The arrival of a new baby in a family can feel like living in a kaleidoscope of emotions as everyone settles into new roles, responsibilities, and routines. The Fitzwilliam Museum’s Musical Bumps course used art and music to support new parents to share a unique experience with their babies while affirming their own creative identities at the same time.

Life is busy and complicated enough with a baby – why on earth did we invite new parents to the Fitzwilliam Museum and ask them to create songs on top of everything else they are juggling?!

We know that being creative and learning new things are important for wellbeing. Challenges can encourage us to have confidence, gain a sense of achievement, and help us feel secure in our identity. We hoped that this project would allow the parents to tap into all the musical and creative sensibilities they might have put to one side while focusing on their babies.

Mothers and babies in the Museum entrance hall singing while seated woman plays the harp.
Singing together in the acoustically beautiful Entrance Hall

We did, however, want to create a nurturing experience rather than a daunting one. With this in mind, we partnered with harpist Xenia Horne who designed activities for the course that were responsive to the needs and interests of the group; starting with open-ended, simple tasks which became more complex and demanding as the participants confidence grew.

We began with micro-songs, consisting simply of one word, sound or gesture; progressing to mini-songs with a pair of words contributed by each participant; and finally a 6 line melodic verse. Xenia used music to create a calm, relaxed atmosphere turning large open galleries into secure and intimate spaces.  The gentle sound of the harp was at once fascinating and instantly soothing – for the adults as much as the babies.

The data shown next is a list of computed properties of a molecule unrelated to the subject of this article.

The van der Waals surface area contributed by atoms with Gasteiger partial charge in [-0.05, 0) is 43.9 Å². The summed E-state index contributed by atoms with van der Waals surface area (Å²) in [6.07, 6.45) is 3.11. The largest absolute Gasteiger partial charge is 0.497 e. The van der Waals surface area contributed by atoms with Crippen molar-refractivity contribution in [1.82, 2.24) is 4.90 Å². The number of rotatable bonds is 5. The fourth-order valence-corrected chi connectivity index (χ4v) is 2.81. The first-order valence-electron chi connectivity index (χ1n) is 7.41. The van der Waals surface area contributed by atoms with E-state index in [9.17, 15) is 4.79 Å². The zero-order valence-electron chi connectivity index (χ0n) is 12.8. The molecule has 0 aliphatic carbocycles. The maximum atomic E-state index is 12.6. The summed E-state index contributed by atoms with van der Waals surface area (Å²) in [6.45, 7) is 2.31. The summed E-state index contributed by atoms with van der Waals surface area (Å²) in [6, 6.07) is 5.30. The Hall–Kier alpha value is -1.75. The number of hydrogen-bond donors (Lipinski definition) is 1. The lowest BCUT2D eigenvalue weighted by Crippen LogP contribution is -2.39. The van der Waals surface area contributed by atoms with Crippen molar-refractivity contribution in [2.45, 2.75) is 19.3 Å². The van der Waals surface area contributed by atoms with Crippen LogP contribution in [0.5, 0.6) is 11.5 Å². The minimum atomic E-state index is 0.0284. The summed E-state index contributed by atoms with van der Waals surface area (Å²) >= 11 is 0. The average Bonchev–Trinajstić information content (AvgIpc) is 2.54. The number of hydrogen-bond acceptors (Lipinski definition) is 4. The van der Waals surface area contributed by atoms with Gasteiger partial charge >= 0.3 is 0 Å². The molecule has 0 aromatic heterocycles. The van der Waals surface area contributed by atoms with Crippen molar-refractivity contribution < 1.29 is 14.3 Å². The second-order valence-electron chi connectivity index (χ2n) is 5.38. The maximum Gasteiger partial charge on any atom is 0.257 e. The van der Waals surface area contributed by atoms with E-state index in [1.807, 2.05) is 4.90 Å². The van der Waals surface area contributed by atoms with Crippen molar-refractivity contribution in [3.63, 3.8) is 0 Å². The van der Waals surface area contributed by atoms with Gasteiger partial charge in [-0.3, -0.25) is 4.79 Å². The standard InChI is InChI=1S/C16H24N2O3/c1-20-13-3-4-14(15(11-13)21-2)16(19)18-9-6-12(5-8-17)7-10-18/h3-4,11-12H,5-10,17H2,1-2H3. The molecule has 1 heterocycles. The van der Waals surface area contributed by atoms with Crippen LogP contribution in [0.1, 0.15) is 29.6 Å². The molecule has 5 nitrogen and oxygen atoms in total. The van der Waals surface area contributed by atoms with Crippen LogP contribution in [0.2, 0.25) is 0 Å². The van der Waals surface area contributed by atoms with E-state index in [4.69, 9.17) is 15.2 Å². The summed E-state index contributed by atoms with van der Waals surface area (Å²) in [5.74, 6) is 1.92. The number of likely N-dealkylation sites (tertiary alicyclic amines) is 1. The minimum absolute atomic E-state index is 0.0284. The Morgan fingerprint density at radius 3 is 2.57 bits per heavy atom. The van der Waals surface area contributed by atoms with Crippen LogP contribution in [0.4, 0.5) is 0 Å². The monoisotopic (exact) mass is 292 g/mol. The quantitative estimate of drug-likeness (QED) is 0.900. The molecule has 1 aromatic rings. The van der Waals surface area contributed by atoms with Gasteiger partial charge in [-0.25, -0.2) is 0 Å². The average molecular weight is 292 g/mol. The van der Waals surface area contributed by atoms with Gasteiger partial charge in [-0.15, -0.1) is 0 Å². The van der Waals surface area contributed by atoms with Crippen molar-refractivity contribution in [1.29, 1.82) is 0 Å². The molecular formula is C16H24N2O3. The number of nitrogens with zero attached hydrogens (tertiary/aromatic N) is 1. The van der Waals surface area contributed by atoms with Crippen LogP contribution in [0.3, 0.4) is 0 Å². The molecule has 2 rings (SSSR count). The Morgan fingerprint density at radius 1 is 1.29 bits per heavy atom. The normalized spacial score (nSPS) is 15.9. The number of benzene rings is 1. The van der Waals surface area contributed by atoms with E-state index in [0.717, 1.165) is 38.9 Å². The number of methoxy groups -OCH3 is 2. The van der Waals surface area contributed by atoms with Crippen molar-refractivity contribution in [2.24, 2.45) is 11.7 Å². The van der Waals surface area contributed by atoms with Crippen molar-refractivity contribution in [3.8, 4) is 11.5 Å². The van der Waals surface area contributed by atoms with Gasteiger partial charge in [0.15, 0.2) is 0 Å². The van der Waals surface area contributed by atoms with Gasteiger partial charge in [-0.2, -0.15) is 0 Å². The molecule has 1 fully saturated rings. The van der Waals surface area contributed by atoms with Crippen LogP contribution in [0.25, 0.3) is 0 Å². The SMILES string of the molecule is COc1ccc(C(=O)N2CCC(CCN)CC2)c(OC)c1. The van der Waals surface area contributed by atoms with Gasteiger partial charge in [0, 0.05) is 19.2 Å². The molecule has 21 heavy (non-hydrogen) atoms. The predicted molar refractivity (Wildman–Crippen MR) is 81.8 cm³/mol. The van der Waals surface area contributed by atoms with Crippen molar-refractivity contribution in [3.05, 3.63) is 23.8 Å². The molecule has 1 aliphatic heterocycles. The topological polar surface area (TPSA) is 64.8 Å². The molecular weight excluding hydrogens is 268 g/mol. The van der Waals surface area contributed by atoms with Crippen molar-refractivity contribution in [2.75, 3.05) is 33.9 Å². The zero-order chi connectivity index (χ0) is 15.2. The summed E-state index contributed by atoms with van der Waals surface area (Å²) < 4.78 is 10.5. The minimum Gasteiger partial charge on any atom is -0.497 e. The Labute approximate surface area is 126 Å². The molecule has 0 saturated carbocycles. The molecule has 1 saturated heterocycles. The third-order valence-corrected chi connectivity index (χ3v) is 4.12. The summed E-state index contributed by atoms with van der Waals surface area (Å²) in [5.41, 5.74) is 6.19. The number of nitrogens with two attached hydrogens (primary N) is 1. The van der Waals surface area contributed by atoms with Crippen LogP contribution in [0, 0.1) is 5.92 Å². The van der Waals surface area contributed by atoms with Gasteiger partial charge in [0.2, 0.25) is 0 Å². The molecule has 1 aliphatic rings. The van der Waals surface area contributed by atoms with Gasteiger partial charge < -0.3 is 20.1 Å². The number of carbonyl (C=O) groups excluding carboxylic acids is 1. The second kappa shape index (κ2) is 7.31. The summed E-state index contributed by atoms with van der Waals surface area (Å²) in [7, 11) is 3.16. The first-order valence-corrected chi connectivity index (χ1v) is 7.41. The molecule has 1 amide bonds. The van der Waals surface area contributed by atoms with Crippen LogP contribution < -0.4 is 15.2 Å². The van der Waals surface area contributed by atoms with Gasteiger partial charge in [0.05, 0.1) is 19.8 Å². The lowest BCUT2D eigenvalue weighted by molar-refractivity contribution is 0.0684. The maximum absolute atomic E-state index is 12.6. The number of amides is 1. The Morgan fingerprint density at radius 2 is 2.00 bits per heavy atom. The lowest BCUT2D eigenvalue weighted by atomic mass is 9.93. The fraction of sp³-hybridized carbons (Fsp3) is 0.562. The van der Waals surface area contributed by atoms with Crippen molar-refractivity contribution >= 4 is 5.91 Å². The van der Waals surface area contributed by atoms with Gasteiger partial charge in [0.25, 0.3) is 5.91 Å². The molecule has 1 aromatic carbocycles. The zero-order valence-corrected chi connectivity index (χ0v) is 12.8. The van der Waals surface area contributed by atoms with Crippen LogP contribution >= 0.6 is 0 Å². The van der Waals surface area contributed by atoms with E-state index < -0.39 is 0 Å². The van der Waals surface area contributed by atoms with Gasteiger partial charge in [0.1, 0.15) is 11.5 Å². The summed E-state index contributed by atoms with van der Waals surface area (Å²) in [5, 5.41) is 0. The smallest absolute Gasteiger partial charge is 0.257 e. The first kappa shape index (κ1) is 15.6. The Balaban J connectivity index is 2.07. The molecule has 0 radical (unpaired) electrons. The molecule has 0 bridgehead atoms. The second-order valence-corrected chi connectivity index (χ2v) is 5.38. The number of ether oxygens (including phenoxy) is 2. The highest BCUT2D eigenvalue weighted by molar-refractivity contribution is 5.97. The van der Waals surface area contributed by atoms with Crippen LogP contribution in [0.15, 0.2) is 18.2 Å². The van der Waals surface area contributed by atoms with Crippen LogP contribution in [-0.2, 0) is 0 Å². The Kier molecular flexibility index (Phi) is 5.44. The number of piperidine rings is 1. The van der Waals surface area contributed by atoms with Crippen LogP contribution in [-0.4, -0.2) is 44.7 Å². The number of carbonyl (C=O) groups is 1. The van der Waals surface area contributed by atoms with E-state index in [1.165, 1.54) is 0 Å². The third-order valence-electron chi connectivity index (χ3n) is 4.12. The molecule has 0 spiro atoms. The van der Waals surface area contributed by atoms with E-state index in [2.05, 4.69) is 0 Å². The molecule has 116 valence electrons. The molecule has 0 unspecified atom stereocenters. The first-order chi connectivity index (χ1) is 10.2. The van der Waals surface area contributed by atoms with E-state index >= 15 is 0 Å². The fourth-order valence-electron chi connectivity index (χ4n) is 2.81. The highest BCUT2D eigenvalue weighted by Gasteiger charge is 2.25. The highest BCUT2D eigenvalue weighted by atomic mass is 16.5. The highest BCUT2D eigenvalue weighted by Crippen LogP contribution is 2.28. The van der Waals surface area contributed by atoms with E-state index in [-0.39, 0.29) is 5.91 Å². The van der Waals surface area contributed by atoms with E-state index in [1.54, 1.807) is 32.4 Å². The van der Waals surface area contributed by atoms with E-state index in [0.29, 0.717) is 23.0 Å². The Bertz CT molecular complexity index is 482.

Image of a seated baby as seen through the strings of a harp
Babies were entranced by the harp

Here are some reflections from the participants:

‘Just getting dressed in the morning with a 9-week-old baby was a major challenge – the sessions helped me as they made me get ready in the mornings for the rest of the week too.’

‘It was a reminder that babies are able to engage on a different level other than the cycle of eat, sleep, nappy change. A good reminder of how music can engage little babies.’

‘I was nervous about making music and became more comfortable – I enjoy singing more now and singing more with my baby too. Now I think about how I can use music with my baby, when he is fretting I sing to him. I sang him the Hello Song and he calmed down.’

‘I found it so calming to hear harp music…my baby found it really relaxing and slept so soundly after every session.’

4 woman and their babies sit on the grass outside the Museum. Another seated woman plays the harp.
Creating our final piece on the Museum lawn

Musical Bumps was devised as part the Social Impact of Music Making module for Xenia’s Music in Education Masters at the Royal College of Music.

Many thanks to all who supported us to launch the project, especially Nathan Huxtable and Alison Ayres for photography and ongoing help.

If you’d like to know more about the Fitzwilliam Museum’s activities  for babies, young children and those who care for them, please contact Nicola Wallis.